First Mortgage

What is 'First Mortgage'

A first mortgage is the primary lien on the property that secures the mortgage. A first mortgage is the primary loan that pays for the property and it has priority over all other liens or claims on a property in the event of default.

A first mortgage is not the mortgage on a borrower’s first home; it is the original mortgage taken on any one property.

Also called First Lien.

BREAKING DOWN 'First Mortgage'

When an individual wants to buy a property, they may decide to finance the purchase with a loan from a lending institution. The lender expects the home loan or mortgage to be repaid in monthly installments which include a portion of the principal and interest payments. The lender will have a lien on the property since the loan is secured by the home. This mortgage taken out by a homebuyer to purchase the home is known as the first mortgage.

The first mortgage is the original loan taken out on a property. The homebuyer could have multiple properties in his or her name; however, it is the original mortgages taken out to secure each of the properties that constitutes a first mortgage. For example, if a property owner takes out a mortgage for each of his three homes, each of the three mortgages is a first mortgage.

The term ‘first mortgage’ leads one to understand that there could be other mortgages on a property. A home owner could take out another mortgage, such as a second mortgage, while the original and first mortgage is still in effect. The second mortgage is money borrowed against a home equity to fund other projects and expenditures. However, the second mortgage and any other subsequent mortgages taken out on the same property is subordinate to the first mortgage. This means that the first mortgage is paid before the secondary mortgages are paid.

For example, if a homebuyer secures a $250,000 first mortgage on a home property, and after several years gets a second mortgage for $30,000 on the same property, the first mortgage is senior to the second mortgage. The borrower defaults on his payments after he has already repaid $50,000 of the original loan amount, and his property is foreclosed and sold to cover the loan. If the proceeds from the sale of the property sums up to $210,000, the first mortgage lender will receive the balance owed, that is $200,000. The second mortgage lender will receive whatever is left, which in this case is $10,000. Because a first mortgage is the primary claim that takes precedence over secondary claims, second mortgages usually command higher interest rates than first mortgages.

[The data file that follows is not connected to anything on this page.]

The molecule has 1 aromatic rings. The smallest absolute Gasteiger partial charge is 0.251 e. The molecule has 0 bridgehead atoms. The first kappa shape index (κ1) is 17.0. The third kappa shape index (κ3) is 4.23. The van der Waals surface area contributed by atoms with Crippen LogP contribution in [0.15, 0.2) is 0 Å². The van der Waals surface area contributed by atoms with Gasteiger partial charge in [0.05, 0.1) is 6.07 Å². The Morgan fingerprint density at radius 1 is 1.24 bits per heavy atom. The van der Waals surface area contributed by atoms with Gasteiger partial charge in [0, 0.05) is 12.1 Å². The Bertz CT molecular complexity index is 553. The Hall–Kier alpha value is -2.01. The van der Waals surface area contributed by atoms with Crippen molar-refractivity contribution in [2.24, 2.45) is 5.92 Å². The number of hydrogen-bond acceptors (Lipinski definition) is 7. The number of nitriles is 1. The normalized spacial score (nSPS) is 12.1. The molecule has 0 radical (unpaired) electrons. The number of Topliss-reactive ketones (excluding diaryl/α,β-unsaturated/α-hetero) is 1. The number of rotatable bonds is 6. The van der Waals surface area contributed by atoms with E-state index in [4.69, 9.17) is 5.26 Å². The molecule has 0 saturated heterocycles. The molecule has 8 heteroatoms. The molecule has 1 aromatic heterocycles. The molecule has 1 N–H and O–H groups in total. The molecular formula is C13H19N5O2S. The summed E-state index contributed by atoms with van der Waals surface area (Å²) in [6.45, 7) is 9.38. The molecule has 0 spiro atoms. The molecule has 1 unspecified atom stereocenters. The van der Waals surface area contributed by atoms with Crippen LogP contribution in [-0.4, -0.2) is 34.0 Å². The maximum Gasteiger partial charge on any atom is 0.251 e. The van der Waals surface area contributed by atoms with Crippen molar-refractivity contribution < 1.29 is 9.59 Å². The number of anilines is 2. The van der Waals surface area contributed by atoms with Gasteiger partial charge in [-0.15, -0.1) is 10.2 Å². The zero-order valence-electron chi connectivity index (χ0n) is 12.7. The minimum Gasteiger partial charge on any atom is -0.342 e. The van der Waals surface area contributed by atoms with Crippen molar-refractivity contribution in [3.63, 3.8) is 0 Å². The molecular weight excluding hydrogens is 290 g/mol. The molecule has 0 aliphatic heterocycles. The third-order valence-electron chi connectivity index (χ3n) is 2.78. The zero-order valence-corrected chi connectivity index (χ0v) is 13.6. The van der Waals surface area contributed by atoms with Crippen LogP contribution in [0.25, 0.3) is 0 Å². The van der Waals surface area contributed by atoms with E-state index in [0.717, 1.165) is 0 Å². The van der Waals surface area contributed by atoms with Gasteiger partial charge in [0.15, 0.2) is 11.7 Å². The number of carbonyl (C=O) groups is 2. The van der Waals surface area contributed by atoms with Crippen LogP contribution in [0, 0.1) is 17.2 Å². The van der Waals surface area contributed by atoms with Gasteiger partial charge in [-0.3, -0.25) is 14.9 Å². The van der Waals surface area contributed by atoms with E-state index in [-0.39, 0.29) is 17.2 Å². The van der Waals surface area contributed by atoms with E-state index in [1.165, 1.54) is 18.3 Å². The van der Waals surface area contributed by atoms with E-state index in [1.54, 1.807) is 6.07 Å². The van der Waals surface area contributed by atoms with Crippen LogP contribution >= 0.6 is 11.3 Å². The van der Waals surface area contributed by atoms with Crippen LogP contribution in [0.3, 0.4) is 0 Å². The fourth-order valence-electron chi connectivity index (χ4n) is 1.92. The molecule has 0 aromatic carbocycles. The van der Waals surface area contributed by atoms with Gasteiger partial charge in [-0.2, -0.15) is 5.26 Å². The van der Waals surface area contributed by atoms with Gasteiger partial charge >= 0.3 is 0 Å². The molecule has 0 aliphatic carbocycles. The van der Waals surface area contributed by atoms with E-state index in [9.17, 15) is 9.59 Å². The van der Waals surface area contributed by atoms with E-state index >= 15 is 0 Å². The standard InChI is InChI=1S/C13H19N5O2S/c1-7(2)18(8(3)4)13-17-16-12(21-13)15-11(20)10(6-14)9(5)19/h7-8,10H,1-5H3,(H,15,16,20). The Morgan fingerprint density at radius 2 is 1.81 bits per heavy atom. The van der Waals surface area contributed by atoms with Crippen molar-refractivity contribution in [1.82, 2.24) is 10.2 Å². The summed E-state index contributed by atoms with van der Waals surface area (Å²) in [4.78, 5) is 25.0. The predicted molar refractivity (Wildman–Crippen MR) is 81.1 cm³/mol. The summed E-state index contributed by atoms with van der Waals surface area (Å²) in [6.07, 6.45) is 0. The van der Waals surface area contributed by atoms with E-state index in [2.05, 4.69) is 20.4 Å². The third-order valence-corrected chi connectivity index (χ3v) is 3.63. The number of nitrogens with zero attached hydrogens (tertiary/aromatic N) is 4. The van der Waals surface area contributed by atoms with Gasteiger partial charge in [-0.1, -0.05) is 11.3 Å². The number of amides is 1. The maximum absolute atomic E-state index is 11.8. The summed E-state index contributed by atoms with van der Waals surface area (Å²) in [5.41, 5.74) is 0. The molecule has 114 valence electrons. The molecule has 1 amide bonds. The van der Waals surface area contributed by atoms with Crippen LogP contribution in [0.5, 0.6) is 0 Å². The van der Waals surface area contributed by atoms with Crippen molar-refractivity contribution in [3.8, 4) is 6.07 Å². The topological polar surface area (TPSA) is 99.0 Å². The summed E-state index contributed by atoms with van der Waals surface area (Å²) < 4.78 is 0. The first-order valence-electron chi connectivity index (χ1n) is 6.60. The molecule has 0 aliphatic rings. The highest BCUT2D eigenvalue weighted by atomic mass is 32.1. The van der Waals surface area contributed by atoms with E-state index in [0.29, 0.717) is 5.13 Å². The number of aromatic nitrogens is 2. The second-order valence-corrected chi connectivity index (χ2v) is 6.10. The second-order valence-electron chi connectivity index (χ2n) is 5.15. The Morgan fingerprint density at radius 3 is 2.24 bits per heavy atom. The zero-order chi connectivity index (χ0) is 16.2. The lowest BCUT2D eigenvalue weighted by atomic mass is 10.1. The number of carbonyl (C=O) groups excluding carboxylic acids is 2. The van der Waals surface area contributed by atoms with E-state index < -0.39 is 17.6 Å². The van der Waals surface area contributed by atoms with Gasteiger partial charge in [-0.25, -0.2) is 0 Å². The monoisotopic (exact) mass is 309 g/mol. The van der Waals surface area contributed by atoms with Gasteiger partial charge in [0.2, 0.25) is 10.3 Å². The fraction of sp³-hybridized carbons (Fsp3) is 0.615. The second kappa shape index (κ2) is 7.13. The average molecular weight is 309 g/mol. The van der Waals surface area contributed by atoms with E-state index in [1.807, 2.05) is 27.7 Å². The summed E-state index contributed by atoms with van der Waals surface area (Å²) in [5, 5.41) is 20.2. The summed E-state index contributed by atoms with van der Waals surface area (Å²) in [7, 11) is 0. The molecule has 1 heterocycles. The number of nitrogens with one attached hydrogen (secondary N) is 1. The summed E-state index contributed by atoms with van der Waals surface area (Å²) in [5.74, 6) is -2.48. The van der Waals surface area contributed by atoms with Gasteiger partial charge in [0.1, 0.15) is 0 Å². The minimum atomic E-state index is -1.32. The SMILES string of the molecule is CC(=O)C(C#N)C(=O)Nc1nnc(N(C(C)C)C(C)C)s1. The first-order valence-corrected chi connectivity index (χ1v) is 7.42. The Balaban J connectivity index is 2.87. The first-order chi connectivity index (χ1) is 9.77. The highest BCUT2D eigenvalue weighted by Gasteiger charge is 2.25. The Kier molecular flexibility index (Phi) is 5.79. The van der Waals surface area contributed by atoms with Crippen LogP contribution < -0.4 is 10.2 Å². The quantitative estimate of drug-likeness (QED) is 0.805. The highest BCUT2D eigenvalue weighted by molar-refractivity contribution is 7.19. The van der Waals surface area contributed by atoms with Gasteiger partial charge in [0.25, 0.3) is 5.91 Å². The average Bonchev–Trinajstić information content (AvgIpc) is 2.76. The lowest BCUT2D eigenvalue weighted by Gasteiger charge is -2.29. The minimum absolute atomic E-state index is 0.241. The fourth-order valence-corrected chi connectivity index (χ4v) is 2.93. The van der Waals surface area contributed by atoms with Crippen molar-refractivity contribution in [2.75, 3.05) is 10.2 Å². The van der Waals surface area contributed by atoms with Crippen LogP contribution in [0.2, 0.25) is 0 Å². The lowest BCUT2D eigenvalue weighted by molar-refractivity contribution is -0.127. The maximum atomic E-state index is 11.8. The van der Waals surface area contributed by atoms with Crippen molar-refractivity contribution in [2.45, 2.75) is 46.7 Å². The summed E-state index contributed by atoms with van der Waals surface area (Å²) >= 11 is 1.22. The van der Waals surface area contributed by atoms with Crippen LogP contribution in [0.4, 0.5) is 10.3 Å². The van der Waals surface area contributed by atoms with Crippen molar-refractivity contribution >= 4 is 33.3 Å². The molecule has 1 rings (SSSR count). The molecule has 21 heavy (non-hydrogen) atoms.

If the loan-to-value (LTV) ratio of a first mortgage is greater than 80%, lenders generally require private mortgage insurance (PMI). In such a case, it can sometimes be economical for a borrower to limit the size of the first mortgage to 80% LTV and use secondary financing to borrow the remaining amount needed. The economics of paying PMI versus using a second loan largely depends on the rate at which a borrower expects the value of his or her home to increase. PMI can be eliminated when the LTV of the first mortgage reaches 78%; however, a second lien, which typically carries a higher interest rate than a first mortgage, must be paid-off, most likely through a refinancing of the first mortgage for an amount equal to the remaining balance of the both the first and second mortgages.

The mortgage interest paid on a first mortgage is tax deductible. This means that home owners can reduce their taxable income by the amount of interest that has been paid on the loan for the tax year. However the mortgage interest tax deduction is only applicable to taxpayers that itemize expenses on their tax returns.